Logically it’s a resounding no, but my emotions and feelings twist it into a lukewarm maybe. I don’t want to die a martyr. I don’t want to die period. But the idea of not going feels like a huge cop-out, even if the risks extremely outweigh the benefits of going.

I wish I could regale you with some grand revelation about self-worth vs. sacrifice, but the truth is I think I’ll always have a small part of me that would throw caution to the wind despite my best interests. I’m lucky that I’m surrounded by people who can knock sense into me and remind me that I know that certain risks don’t benefit me or my non-profit.

And who knows, maybe the situation will be contained, and it’ll be safe to go.

How To: Make Cold Calls

There are many reasons to make cold calls, but this will focus on the need to introduce you and your organization before blindly emailing or mailing a partnership or funding proposal.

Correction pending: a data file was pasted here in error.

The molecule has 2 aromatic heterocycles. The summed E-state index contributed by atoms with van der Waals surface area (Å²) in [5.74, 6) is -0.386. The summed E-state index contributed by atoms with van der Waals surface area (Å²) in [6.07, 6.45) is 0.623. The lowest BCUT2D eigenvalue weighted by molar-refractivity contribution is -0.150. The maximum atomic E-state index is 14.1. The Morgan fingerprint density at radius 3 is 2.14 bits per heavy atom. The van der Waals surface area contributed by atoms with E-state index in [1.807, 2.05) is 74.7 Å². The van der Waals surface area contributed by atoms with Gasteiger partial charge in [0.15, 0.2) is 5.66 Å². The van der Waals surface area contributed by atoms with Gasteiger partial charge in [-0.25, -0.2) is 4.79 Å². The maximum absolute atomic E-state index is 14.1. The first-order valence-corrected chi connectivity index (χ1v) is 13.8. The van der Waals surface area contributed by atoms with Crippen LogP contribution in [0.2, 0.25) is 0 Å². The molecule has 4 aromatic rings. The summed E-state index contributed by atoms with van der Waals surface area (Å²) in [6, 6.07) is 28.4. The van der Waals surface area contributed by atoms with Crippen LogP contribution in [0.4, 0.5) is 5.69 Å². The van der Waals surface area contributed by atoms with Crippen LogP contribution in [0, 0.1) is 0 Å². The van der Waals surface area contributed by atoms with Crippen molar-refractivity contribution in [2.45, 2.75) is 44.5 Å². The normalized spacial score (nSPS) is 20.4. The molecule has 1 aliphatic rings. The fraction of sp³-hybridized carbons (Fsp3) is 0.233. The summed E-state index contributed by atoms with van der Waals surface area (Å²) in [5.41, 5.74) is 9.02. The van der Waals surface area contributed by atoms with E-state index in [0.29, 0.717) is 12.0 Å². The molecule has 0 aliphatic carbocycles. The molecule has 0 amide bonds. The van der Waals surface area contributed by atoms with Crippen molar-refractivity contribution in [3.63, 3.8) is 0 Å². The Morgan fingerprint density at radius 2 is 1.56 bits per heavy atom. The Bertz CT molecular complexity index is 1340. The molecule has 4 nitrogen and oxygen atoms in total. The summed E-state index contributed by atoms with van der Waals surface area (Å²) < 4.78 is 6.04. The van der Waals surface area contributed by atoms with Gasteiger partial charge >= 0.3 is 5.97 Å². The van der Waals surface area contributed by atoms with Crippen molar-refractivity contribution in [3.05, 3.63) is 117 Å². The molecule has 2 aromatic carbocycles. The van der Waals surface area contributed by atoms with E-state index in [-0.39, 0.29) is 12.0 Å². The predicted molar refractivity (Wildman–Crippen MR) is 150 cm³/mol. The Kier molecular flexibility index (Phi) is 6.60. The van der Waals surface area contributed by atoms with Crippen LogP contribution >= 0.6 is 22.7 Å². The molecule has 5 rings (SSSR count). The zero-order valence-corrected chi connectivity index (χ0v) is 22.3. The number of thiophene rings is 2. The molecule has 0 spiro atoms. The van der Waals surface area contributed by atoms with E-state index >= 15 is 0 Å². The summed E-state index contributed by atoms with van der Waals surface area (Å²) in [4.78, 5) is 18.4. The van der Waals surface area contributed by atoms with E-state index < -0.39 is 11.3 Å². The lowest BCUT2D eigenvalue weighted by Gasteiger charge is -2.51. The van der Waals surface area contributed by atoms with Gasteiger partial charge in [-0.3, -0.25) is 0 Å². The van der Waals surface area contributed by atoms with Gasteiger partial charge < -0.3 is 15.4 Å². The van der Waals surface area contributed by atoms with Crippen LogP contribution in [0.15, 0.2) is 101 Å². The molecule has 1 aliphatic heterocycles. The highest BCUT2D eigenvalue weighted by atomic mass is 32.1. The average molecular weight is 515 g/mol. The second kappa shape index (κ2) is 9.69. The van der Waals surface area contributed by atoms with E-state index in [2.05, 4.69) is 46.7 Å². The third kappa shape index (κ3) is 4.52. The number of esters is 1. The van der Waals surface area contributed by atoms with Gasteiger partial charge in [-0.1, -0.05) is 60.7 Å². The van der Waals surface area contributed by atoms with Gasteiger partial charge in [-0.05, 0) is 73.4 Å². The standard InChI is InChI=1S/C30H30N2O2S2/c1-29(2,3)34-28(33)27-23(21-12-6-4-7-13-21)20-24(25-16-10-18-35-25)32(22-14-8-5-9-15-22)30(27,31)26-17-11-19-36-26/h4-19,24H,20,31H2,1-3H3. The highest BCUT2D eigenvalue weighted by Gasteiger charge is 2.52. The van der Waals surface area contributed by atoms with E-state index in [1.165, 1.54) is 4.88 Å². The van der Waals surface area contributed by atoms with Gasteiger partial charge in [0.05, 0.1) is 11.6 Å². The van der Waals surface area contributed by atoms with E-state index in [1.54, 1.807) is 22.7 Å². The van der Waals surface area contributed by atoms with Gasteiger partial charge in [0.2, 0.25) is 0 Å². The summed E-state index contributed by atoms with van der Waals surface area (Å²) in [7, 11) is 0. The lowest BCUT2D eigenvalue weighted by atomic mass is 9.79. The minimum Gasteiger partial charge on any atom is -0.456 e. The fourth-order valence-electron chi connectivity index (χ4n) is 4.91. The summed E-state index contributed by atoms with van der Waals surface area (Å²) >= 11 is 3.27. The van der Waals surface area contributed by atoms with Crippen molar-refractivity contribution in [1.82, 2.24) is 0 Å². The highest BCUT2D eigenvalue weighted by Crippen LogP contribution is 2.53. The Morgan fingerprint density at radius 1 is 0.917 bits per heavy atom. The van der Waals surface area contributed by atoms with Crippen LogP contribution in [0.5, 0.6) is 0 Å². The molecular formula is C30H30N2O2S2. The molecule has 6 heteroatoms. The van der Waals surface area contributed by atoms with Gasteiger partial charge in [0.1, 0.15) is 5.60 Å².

Before you make the call, make sure you have a plan of what you are going to say, and how you are going to say it. Whether you have a script in your head or written down, it’s important to include these things in your call:

1.  Show and Tell

Who are you as an organization. A well crafted and personalized elevator pitch would give who you are calling an understanding of what your organization does.

2. How does your organization connect with who you are calling?

Whether you are asking for money or a partnership, organizations and people want to know why you think that your non-profit and their organization would be a great match.

3. Have a reason to call

Whether it be strictly an introduction, a meeting or a chance to talk, you want to have a reason for the call that is outside of the proposal. Companies, organizations, and people in general like to have a ‘face with a name’, so offering a chance to meet up makes the proposal more personalized.

5. What do you specifically need? How can they provide that?

6. Ask to send them a proposal or materials.

People unfortunately can have short memories. They might think your organization is a great candidate for funding or partnership, but there are many distractions that can arise that will put your non-profit out of their mind. Sending materials will reinforce the conversation that you have had.

Good luck!